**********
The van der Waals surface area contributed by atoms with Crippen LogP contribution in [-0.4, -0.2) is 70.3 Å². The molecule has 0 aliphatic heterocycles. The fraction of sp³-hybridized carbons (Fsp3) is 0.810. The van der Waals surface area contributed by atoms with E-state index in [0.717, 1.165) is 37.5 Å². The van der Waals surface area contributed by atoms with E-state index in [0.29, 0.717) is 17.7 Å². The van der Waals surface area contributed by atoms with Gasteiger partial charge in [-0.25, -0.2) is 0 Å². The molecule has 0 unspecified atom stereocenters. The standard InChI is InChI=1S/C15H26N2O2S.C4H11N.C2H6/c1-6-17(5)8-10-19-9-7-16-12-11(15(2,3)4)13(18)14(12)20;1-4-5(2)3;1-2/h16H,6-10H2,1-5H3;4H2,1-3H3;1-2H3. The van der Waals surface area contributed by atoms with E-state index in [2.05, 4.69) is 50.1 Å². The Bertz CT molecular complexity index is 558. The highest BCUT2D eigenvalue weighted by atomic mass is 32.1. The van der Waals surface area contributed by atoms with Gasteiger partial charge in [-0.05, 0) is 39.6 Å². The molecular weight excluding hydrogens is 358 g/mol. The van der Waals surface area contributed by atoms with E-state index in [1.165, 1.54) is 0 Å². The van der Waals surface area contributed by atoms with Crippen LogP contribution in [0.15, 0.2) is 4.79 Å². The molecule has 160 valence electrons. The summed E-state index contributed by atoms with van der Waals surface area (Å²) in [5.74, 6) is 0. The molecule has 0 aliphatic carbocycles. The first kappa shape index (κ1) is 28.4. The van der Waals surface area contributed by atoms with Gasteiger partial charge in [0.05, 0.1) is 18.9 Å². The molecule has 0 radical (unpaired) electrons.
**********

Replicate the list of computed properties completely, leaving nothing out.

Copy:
The van der Waals surface area contributed by atoms with Crippen LogP contribution in [-0.4, -0.2) is 70.3 Å². The molecule has 0 aliphatic heterocycles. The fraction of sp³-hybridized carbons (Fsp3) is 0.810. The van der Waals surface area contributed by atoms with E-state index in [0.717, 1.165) is 37.5 Å². The van der Waals surface area contributed by atoms with E-state index in [0.29, 0.717) is 17.7 Å². The van der Waals surface area contributed by atoms with Gasteiger partial charge in [-0.25, -0.2) is 0 Å². The molecule has 0 unspecified atom stereocenters. The standard InChI is InChI=1S/C15H26N2O2S.C4H11N.C2H6/c1-6-17(5)8-10-19-9-7-16-12-11(15(2,3)4)13(18)14(12)20;1-4-5(2)3;1-2/h16H,6-10H2,1-5H3;4H2,1-3H3;1-2H3. The van der Waals surface area contributed by atoms with E-state index in [2.05, 4.69) is 50.1 Å². The Bertz CT molecular complexity index is 558. The highest BCUT2D eigenvalue weighted by atomic mass is 32.1. The van der Waals surface area contributed by atoms with Gasteiger partial charge in [-0.05, 0) is 39.6 Å². The molecular weight excluding hydrogens is 358 g/mol. The van der Waals surface area contributed by atoms with E-state index in [1.165, 1.54) is 0 Å². The van der Waals surface area contributed by atoms with Crippen LogP contribution in [0.15, 0.2) is 4.79 Å². The molecule has 160 valence electrons. The summed E-state index contributed by atoms with van der Waals surface area (Å²) in [5.74, 6) is 0. The molecule has 0 aliphatic carbocycles. The first kappa shape index (κ1) is 28.4. The van der Waals surface area contributed by atoms with Gasteiger partial charge in [0.05, 0.1) is 18.9 Å². The molecule has 0 radical (unpaired) electrons.